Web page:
A script tells the computer what to do under which circumstances. It consists of objects and functions. Objects are the things that are used in the project, like a number (variable), a text, a screen image (bitmap) and so on. Functions determine the behavior of objects by dynamically modifying their properties at run time. An object is defined by giving its type, its name, and an initial value in the script file, like this:
type name = value;
type name = { ... }
The second line is for assembled objects, called structs, that contain not only a single value, but many parameters, given between the winged brackets. An object name may consist of up to 30 letters. The case does not matter in C-Script, but matters in lite-C, C, or C++. Names must not begin with numbers nor contain any special characters except the underscore _ , nor are you allowed to define the same name twice for different objects. Also take care that you not use a name which is already reserved for an engine variable or a object parameter.

The semicolon ';' terminates a 'logical line'. Therefore, a script line can contain several logical lines, or a logical line can be spread over several script lines. The limit is 8000 characters and 500 elements per logical line.

The most often encountered script object is a variable - an element that stores numbers. A group of three numbers - often used in 3D arithmetics - is called a vector, a group of many number is called an array. Example:

var myvariable = 123.456;  

A special kind of a variable is a flag. That's a binary value, like a switch, which can be set to on (1) or off (0). Another special object is a STRING - that one does not store a number but a sequence of characters - a piece of text - within quotation marks. Example for defining an initialized string pointer:

STRING* mystring = "It is now time for all good men...";

Note the '*' pointer suffix that is required in lite-C, but must be omitted in C-Script. When code differs between both languages in examples, the differences are marked in green for lite-C and red for C-Script.

A special kind of a string is a file name that assigns the content of a file to the given object. File names must not be longer than 20 characters and must not contain spaces or a path. The kind of file is apparent from the extension. The script language supports image files (like .PCX, .BMP, .TGA, or .DDS) for bitmaps or sprites, .MDL for models, .WMB for map entities, .HMP for terrain, .MID for songs, .WAV or .OGG for sound effects, .AVI or .MPG for movies, .FX for shaders, .WDL for C-Script and .C for lite-C scripts. This is an example for a bitmap object that is defined by a file name that determines its content:

BMAP* mybitmap = "billboard.tga";

The following special characters are valid within the script:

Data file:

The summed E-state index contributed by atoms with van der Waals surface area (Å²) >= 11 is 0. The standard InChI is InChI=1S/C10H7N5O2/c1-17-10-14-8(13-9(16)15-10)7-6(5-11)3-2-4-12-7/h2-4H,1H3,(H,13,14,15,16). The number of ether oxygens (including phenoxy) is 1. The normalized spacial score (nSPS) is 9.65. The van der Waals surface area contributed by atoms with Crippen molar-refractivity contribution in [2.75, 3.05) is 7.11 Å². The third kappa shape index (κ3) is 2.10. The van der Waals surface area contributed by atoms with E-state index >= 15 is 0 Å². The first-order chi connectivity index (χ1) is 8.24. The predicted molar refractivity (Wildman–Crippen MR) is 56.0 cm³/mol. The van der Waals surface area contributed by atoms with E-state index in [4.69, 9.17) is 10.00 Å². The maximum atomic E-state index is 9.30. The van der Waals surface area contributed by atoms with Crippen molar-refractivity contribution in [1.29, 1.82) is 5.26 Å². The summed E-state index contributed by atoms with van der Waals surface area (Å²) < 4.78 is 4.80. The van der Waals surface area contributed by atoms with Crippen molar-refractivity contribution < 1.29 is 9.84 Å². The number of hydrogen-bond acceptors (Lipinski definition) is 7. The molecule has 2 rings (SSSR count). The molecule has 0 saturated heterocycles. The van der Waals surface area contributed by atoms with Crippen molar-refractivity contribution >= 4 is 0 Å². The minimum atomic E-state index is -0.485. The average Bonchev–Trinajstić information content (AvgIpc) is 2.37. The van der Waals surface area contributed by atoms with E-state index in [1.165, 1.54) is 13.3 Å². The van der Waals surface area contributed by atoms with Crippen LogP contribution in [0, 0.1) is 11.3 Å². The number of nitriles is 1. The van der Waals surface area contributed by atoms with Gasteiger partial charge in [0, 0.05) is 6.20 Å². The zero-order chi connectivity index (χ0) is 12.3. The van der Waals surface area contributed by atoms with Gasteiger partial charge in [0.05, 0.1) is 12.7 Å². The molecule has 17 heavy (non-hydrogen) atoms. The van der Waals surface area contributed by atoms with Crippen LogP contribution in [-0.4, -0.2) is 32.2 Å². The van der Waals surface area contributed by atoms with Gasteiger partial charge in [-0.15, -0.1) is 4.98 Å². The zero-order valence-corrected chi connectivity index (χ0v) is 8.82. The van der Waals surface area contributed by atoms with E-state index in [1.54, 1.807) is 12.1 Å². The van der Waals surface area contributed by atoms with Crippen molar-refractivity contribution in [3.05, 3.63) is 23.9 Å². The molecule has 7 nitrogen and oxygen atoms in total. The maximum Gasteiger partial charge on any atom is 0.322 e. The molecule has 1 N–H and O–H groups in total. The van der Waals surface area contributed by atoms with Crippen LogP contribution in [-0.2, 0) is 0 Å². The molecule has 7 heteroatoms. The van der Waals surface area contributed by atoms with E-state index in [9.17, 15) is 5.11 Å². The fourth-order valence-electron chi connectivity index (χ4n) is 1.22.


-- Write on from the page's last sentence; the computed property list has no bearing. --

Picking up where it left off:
; Semicolon terminates each instruction or logical line.
{...} Winged brackets enclose structs or instruction lists.
(..,..) Function parameters are given in parentheses and separated by commas.
"..." Text or file names are given between quotation marks.
[...] Array or vector indices are giving between square brackets.
//... Comment until the end of the line. A script must not end with a comment.
/*...*/ Comment block. A script must not end with an open comment block.

Each programming language is unforgiving to syntax errors. Every forgotten or superfluous comma or semicolon will almost certainly produce an error message at start-up. So be carefully. In some old C-scripts you might find objects, instructions or variables that were abandoned or replaced by newer versions, and thus are not documented here anymore. Do not use them for your own scripts. Use only objects that are either described here, or defined by yourself.Features that are only available in the Extra, Commercial or Professional Edition or above are marked with mit , , or .

Naming Convention

Names are case sensitive in lite-C, and case insensitive in C-Script. For making your code easier to read, we recommend a convention for naming variables and objects. We're writing #defines in UPPERCASE, local variables as well as engine and template variables in lowercase with underscore (my_variable) and global variables with a type prefix and Mixed Case (myVariable). Here's an example for type prefixes:

Type Prefix Example
var - myVariable
long, int i iMyInteger
char chr chrMyChar
short s sMyShort
float f fMyFloat
double d dMyDouble
VECTOR vec vecVelocity
COLOR col colLight
STRING* str strMyString
BMAP* bmp bmpMyBmap
SOUND* snd sndMySound
PANEL* pan panMyPanel
TEXT* txt txtMyText
ENTITY* ent entMyEntity

If you are using several code modules in your script, add a module prefix to your variables and functions. For instance in the default.c module we've prefixed all variables with 'def_'.

See also:

Variables, Pointers, Structs, Functions,


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